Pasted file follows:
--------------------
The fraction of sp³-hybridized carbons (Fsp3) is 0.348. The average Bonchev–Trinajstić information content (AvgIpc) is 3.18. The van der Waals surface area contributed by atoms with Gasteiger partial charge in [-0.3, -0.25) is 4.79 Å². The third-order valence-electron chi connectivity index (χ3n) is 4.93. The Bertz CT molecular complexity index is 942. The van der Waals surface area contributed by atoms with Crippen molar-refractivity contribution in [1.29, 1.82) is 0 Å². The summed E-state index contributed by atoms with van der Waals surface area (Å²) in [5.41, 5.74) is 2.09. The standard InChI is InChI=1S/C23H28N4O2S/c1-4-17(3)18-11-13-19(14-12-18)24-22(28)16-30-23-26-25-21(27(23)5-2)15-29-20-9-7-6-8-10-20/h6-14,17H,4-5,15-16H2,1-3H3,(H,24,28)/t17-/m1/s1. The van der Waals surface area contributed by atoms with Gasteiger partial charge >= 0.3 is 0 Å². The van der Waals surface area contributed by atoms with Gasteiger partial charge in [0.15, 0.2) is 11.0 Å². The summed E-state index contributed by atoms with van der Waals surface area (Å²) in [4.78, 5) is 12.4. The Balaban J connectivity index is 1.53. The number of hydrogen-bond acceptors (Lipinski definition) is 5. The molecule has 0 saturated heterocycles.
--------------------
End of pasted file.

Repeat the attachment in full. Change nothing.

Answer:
The fraction of sp³-hybridized carbons (Fsp3) is 0.348. The average Bonchev–Trinajstić information content (AvgIpc) is 3.18. The van der Waals surface area contributed by atoms with Gasteiger partial charge in [-0.3, -0.25) is 4.79 Å². The third-order valence-electron chi connectivity index (χ3n) is 4.93. The Bertz CT molecular complexity index is 942. The van der Waals surface area contributed by atoms with Crippen molar-refractivity contribution in [1.29, 1.82) is 0 Å². The summed E-state index contributed by atoms with van der Waals surface area (Å²) in [5.41, 5.74) is 2.09. The standard InChI is InChI=1S/C23H28N4O2S/c1-4-17(3)18-11-13-19(14-12-18)24-22(28)16-30-23-26-25-21(27(23)5-2)15-29-20-9-7-6-8-10-20/h6-14,17H,4-5,15-16H2,1-3H3,(H,24,28)/t17-/m1/s1. The van der Waals surface area contributed by atoms with Gasteiger partial charge >= 0.3 is 0 Å². The van der Waals surface area contributed by atoms with Gasteiger partial charge in [0.15, 0.2) is 11.0 Å². The summed E-state index contributed by atoms with van der Waals surface area (Å²) in [4.78, 5) is 12.4. The Balaban J connectivity index is 1.53. The number of hydrogen-bond acceptors (Lipinski definition) is 5. The molecule has 0 saturated heterocycles.